Illegal gold mining is a widespread problem in the southern Peruvian Amazon (Madre de Dios region), where it has caused river contamination and the deforestation of more than 100,000 hectares.
This activity has also emerged in the northern Peruvian Amazon (Loreto region), where it is not yet causing deforestation and the main threat is the contamination of rivers and important water resources.
This type of gold mining activity in water bodies (such as rivers) is illegal in Peru (see the “Legal situation” section below).
Identifying this type of mining (that is, in rivers and not causing deforestation) is difficult because the small mining boats (known as dragas) are mobile and imperceptible to medium and high-resolution satellites.
In this report, we test a novel technique based on tasking very high-resolution specialized satellites (in this case, Skysat with a spatial resolution of 0.5 meters) to detect illegal gold mining in the rivers of Loreto.
Below, we demonstrate how we used Skysat to detect illegal mining boats in the Nanay and Pintuyacu rivers, the main sources of drinking water for the city of Iquitos (capital of Loreto).
It is important to emphasize that this new technique has great potential for public institutions (national and regional levels) and local actors to detect and respond to illegal activity in real-time with appropriate measures (see the “Conclusion” section below).
Base Map: Mining in Nanay and Pintuyacu Rivers (Loreto region)
The Base Map below shows the precise points where illegal gold mining activity was found during 2020 and 2021 in the Nanay and Pintuyacu rivers of the Loreto region. For context, the map also includes the two nearby protected areas (one national, Allpahuayo Mishana, and another regional, Alto Nanay-Pintuyacu-Chambira). All the identified mining activity is illegal because there are no mining concessions in the area, in addition to the fact that it is occurring in bodies of water.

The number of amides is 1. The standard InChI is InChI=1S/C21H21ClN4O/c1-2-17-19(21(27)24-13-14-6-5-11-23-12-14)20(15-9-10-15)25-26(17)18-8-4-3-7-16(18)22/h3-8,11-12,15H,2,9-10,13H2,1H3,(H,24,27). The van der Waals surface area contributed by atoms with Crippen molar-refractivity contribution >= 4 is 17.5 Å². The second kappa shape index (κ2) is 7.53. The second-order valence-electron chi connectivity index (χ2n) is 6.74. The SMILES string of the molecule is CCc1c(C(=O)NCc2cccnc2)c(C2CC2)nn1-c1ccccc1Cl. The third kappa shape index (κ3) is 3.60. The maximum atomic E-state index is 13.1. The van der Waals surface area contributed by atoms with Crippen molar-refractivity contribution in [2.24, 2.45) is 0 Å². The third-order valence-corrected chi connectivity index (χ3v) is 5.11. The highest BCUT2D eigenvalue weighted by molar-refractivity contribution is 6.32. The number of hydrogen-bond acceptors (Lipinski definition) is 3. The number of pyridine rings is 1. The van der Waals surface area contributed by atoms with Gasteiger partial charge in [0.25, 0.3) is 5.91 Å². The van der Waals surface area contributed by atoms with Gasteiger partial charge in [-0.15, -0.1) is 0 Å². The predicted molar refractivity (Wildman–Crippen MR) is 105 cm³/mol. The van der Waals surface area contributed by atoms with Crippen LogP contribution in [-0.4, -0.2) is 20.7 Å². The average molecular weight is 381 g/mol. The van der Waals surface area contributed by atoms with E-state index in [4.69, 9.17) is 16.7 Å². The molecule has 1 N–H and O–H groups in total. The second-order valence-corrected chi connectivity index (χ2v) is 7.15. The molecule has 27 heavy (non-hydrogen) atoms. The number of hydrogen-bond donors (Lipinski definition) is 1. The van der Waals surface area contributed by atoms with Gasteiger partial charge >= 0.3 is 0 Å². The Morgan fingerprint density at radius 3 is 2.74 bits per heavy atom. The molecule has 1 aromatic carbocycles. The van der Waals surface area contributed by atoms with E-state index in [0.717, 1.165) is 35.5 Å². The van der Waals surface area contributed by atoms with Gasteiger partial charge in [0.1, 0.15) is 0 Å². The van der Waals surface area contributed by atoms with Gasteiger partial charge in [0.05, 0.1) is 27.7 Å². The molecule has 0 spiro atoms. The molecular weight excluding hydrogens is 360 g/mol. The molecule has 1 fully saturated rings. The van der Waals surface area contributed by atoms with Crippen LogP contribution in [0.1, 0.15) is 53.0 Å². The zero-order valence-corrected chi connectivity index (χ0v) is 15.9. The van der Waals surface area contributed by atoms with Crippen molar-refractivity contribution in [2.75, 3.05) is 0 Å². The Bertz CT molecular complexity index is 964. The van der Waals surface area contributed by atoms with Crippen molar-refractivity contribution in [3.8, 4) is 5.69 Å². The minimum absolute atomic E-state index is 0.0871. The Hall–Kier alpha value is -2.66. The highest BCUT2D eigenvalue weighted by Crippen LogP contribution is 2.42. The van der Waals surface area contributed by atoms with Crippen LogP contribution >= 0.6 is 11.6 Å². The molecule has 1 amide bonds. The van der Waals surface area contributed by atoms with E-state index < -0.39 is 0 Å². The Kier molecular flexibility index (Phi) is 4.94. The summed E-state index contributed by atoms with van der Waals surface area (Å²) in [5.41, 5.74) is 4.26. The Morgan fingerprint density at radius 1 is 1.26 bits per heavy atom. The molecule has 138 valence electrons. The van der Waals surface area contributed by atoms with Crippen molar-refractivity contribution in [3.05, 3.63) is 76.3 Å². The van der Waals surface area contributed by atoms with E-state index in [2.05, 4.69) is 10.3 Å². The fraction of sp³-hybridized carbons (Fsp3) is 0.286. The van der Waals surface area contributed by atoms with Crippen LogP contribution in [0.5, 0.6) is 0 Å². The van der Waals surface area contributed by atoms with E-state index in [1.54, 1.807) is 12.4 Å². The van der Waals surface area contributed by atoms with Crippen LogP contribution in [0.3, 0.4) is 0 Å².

The yellow triangles indicate the illegal activity detected in 2020, based on field data or observations corroborated by specialists.
Based on this information, between March and May 2021, we tasked and analyzed very high-resolution satellite images (Skysat from the company Planet) for various strategic locations along both rivers. For images with possible mining activity, we consulted with field specialists for confirmation. The red triangles indicate the locations of illegal gold mining detected by Skysat and confirmed by the experts.
Very High-resolution Satellite Images (Skysat)
Next, we show a series of striking images of illegal gold mining detected by Skysat and confirmed by experts. Note that with the very high resolution (0.5 meters), one can actually visualize the detail of a small mining boat. Image 1 shows several mining boats together in the Nanay River (near the town of Puca Urco). There are previous examples from the field of mining boats lining up together during their illegal activity (see the “Annex” section below).
Images 2-4 show other examples of likely mining boats in the Nanay River, this time within a national protected area (Alto Nanay-Pintuyacu-Chambira Regional Conservation Area). Note that these cases are also characterized by the presence of several boats lined up together.
Image 5 shows the presence of illegal mining boats in the Pintuyacu River.